Think carefully before letting your boss or employer have direct contact with (or get records directly from) your doctor’s office. Your employer may cause problems between you and your doctor. Or your doctor might wind up releasing more information than you intended. You should always act as the go-between. Get legal advice if your employer pressures you to permit any such direct contact with health-care providers.
Beware of “Home-Made,” Employer-Created Versions of Official Federal Forms
Some employers create their own versions of official federal medical forms. You might not notice it if you’re not careful. At least one Florida state agency has done so, and includes this home-cooked version in its Family & Medical Leave Act (FMLA) packet. The form requires employees to approve direct agency contact with their physician. Here’s the actual excerpt, with the name of the agency redacted. You can see the full form here:
There’s nothing on this form to tell employees they can refuse this. This invasive language is very troubling. First, it is inherently misleading because it leads employees to believe such approval is mandatory, or even the law. It isn’t. You can say no. Second, signing this form without striking through the approval results in waiver of the doctor-patient privilege. That privilege forbids communications with health-care providers without your consent. So does HIPAA. Florida law provides broad privacy protection for your medical records and conversations with your doctor. These privacy rights apply to medical doctors, mental-health counselors, even religious counselors whose advise you seek for therapy. The Florida Constitution also has a strong right to privacy (in Article I, Section 23) that has been cited in cases involving the wrongful disclosure of health information.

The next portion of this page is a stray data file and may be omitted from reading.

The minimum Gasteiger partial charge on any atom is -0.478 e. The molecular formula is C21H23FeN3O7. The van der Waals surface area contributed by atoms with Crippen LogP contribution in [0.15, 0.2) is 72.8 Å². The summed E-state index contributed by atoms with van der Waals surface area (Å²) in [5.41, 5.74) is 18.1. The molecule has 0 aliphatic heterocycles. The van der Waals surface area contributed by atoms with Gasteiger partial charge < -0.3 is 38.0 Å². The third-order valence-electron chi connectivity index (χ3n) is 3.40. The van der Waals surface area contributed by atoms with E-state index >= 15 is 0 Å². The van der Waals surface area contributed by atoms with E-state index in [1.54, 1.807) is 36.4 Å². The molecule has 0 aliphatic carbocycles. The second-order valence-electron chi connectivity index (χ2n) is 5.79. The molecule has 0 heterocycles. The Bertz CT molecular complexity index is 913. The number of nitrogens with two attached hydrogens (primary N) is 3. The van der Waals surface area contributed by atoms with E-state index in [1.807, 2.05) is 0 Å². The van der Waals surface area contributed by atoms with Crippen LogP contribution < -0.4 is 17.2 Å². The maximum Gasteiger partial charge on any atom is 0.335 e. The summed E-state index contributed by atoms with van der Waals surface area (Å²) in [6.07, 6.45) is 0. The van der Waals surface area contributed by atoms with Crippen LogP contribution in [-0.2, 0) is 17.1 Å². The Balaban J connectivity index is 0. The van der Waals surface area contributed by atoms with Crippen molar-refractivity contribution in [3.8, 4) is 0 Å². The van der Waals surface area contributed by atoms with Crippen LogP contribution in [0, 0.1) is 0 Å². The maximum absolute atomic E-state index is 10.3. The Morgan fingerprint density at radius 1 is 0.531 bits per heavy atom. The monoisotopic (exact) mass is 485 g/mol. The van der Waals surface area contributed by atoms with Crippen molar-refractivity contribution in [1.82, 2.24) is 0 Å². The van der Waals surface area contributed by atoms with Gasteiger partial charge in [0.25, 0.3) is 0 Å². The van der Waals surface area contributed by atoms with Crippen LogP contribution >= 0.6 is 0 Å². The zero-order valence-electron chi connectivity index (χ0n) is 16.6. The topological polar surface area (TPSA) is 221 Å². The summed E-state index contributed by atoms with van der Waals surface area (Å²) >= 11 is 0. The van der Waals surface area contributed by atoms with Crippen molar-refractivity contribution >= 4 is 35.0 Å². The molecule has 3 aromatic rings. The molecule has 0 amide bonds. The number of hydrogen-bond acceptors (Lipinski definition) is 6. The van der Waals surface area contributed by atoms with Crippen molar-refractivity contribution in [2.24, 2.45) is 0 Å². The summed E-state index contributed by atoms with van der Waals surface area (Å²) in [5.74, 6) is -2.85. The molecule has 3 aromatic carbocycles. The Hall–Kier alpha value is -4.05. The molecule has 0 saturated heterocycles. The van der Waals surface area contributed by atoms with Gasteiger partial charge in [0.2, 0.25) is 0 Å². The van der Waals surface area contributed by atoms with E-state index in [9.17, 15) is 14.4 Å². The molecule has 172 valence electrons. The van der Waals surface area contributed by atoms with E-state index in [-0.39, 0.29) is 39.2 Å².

Scratch Through the Word “Hereby,” and Insert the Words “DO NOT”
The bottom line is this: You are not required to consent to direct contact by your employer with your doctor about FMLA leave. And once you submit a complete and sufficient certification signed by a health care provider, your employer cannot request additional information from the health care provider. So if you are presented with a form like this, change the wording by hand from “I hereby authorize….” to “I
hereby DO NOT authorize….” Write it in above the word “hereby” after you’ve scratched that word out.
You should always act as the go-between. If your employer legitimately needs more information, it can tell you so. Employers have the right to delay or deny FMLA leave if you don’t provide enough information, but that is rarely the case. Indeed, courts have held that repeated, frivolous demands for “more and more and more” information, even though it already has enough, is a type of interference and retaliation. The only contact your employer is ever permitted under the FMLA is for “authentication” of the forms you turned in. In other words, your employer can send your doctor a copy of the certification you provided and ask the doctor to verify that the information on the certification form was completed and/or authorized as it was turned in. But no additional medical information may be requested as part of this limited “authentication” step. This is only to make sure the forms have not been altered.
As always, I encourage employees to read health-care forms from their employer carefully. If the form was created by your employer and not the government, watch out. And remember every situation is different. This advice is general in nature. Consult an employee-rights lawyer for more information.